Jeff Huber, senior vice president of engineering at Google, gave a brief presentation at the Web 2.0 Summit on what he called the programmable Web, referring mostly to gadgets.
"What RSS did for content, gadgets are doing for applications," he said.
Huber's talk followed Niall Kennedy's thorough overview on the widget ecosystem (gadget in Google parlance) where applications are disaggregated, with widgets living in the cloud and embeddable and portable across the Web and even desktop.
Since January, Google's platform has spawned 20,000 gadgets used across 100,000 Web sites. It's the power of an open developer platform and distribution system, Huber said The top applications have more than tens of million of users, and over 60 applications have more than million weekly active users. Fifty percent of the traffic is outside of the top 125 gadgets, Huber said.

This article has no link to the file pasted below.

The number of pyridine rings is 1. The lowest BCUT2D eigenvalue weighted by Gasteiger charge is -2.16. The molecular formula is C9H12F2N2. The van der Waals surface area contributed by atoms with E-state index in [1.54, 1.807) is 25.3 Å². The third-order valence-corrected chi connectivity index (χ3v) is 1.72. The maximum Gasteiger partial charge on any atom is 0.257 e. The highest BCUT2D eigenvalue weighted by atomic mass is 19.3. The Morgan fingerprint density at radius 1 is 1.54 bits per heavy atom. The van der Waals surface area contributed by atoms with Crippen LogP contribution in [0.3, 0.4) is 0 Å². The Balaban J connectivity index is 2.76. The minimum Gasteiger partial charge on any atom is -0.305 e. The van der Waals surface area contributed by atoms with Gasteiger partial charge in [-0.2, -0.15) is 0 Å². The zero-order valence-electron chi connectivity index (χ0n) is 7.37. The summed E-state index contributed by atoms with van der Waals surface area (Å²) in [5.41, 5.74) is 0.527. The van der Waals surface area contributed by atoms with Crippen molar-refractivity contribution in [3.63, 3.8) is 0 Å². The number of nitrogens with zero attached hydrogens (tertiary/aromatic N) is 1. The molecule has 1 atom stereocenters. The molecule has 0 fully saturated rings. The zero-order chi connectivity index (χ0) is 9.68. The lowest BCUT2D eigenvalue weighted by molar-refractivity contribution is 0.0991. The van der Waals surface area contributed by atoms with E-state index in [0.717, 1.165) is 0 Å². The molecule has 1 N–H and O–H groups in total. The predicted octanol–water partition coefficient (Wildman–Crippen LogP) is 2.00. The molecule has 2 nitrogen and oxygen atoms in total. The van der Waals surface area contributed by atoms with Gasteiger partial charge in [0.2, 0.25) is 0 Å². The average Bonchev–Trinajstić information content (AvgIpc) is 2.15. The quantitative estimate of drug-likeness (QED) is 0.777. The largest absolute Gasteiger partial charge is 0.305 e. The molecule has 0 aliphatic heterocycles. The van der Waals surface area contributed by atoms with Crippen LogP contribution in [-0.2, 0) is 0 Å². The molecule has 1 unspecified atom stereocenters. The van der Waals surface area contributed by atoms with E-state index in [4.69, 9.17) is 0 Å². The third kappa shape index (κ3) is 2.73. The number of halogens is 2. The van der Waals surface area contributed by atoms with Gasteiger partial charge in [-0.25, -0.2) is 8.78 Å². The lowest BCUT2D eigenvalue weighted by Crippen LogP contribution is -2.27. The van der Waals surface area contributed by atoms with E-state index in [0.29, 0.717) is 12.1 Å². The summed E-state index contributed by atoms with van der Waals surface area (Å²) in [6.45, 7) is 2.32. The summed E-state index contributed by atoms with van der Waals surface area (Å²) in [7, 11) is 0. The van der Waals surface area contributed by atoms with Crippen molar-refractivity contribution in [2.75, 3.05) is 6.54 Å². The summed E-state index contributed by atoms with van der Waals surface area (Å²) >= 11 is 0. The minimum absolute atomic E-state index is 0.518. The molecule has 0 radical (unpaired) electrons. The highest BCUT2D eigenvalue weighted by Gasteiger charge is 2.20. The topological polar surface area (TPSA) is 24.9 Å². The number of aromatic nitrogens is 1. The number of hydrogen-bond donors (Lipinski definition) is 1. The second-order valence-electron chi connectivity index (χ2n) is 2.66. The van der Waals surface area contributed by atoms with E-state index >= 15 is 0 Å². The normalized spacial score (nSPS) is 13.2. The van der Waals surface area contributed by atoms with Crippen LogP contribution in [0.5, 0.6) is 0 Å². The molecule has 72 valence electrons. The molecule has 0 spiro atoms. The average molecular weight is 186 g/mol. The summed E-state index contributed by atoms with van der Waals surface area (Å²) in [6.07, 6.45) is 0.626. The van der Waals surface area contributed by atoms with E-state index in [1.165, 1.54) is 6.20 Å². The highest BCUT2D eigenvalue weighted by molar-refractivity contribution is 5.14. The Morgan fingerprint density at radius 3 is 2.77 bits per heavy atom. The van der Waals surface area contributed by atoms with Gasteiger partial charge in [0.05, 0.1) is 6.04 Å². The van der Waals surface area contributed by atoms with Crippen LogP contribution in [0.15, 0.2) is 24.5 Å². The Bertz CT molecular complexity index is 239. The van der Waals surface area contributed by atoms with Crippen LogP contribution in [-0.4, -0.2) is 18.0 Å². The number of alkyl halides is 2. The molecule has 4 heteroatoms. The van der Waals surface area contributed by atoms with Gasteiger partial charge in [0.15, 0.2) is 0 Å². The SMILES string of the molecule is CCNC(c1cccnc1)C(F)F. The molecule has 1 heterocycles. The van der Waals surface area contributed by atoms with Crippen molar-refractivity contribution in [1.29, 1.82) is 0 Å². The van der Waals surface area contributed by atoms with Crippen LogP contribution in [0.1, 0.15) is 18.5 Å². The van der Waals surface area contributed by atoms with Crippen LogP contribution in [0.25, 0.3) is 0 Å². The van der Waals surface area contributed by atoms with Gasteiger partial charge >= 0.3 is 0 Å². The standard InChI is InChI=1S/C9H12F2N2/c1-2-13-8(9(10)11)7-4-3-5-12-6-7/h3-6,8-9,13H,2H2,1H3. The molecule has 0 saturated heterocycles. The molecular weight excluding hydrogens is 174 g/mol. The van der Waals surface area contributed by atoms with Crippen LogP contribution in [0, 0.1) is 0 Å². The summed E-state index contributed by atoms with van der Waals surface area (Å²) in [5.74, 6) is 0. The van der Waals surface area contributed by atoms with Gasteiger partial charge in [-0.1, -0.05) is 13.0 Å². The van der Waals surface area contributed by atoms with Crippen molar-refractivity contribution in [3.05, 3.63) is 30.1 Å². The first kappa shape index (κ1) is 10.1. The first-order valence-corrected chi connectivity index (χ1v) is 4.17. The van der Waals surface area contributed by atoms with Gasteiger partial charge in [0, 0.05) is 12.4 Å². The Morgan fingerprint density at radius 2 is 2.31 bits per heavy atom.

"We think this is quite significant. Applications are fundamentally changing from monolithic sites to smaller feeds and containers and the open distribution channel. Enterprises are starting to take notice with IBM, BEA and Sun."
What company will become the dominant platform? It's the wrong question.
"The Internet has already won. The Web is the platform--a mosaic of gadgets, APIs and container all over the Web."
If you are Yahoo or a host of other companies, you can substitute the world widget for gadget. The Web may be the platform but not everyone agrees on what to call the things that are proliferating rapidly across the Internet.